We use cookies. You have options. Cookies help us keep the site running smoothly and inform some of our advertising, but if you’d like to make adjustments, you can visit our Cookie Notice page for more information.
We’d like to use cookies on your device. Cookies help us keep the site running smoothly and inform some of our advertising, but how we use them is entirely up to you. Accept our recommended settings or customise them to your wishes.
×

Scenario Planner – Cookieless Cross-Channel Measurement and Forecasting

Industry Challenges

Privacy initiatives in the last few years such as GDPR and ITP/ETP features from web browsers; and walled gardens from the biggest players in martech, has made traditional, user journey-based attribution incomplete. These changes led to very little user-level impression data available and even less ability to join this data with other user interactions in order to create complete user journeys. Without complete journeys, regardless of the sophistication of your attribution models, impression-based channels such as Display and Social will likely be undervalued.

Attribution model missing display and social impressions

What Can Scenario Planner Do?

Scenario Planner can provide cross-channel attributed conversions and the ability to forecast KPIs under different budget allocation scenarios. We can also surface insights such as a channel’s diminishing returns curve or its lagged effect. Scenario Planner can also be automated so that you’ll always have up to date insights. We visualise these results in our GCP web app that clients can get access to.

Scenario Planner interface 1Scenario Planner interface 2Scenario Planner interface 3

What Does Correlation-Based Mean?

All media measurement methods try to understand the impact of media on total KPIs. For example, data driven attribution models do this by comparing the conversion rates of journeys with or without a particular channel to determine its value.

Scenario Planner does this by looking for correlations between media spends for various channels and the KPI. If the KPI increases every time a channel is increased and decreases every time the channel is decreased, then the channel has a positive correlation with the KPI. Different channels will have varying correlation strengths with the KPI. The channels with the strongest correlations are the ones with the biggest impact on the bottom line, hence these will receive the most attributed conversions.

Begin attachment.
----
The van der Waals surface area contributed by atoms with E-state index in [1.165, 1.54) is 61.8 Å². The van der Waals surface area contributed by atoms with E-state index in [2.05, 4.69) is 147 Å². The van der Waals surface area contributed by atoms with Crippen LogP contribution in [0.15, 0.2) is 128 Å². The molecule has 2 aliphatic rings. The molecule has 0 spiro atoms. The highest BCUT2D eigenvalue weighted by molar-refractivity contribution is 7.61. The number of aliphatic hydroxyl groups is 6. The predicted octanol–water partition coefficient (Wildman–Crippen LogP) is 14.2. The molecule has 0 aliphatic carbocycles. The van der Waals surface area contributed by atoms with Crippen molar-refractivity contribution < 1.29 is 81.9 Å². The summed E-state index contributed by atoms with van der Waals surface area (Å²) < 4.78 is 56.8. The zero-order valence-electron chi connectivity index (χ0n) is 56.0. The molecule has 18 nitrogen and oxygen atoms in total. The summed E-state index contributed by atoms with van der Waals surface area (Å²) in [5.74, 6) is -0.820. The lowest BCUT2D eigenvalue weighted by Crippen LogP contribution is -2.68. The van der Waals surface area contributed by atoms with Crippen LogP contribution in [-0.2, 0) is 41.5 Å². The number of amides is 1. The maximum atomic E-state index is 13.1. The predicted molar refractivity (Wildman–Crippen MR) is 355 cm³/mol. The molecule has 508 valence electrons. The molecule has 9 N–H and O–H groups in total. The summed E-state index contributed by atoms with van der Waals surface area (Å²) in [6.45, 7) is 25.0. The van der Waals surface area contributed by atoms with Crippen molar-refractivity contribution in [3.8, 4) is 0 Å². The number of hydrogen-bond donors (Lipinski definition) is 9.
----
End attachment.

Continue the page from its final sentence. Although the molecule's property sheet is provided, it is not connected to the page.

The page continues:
To calculate these correlations, we use two machine learning packages (Fbprohet and XGBoost) in a proprietary combination. Understanding the relationship between each channel and the KPI allows us to not only calculate attributed conversions but also to forecast the KPI under different budget allocation scenarios. This can help brands optimising their media split.

What goes into the model?

What Goes into the Model?

As a bare minimum we would need daily spend from your digital channels and the KPI by days for the last two years. We have had accurate forecasts and attribution with just the three common digital channels (Paid Search, Display, Social) for ecommerce clients, but the more marketing activity we can include the better. So, if we can also get daily spend, impressions or reach on channels such as TV, OOH, Print, Affiliates, etc. the model has a better chance of understanding what drives the KPI.

We also include external factors such as seasonality, promotions, stock availability, product pricing, etc. We try to uncover as many of these factors as possible for each client during the discovery process as without them we may be overestimating the impact of media.

We also carry out some transformations to the media variables because we expect them to have different lagged effects depending on where in the funnel the channel is, different diminishing returns curves and different halo effects on other channels. I.e. we calculate for how many days a channel is having an impact for after viewing it; at what level of spend does the channel become inefficient; and how do different channels impact one and other. Calculating these parameters not only improves the model accuracy, but they can also be surfaced as insights for optimising a channel’s targeting and messaging.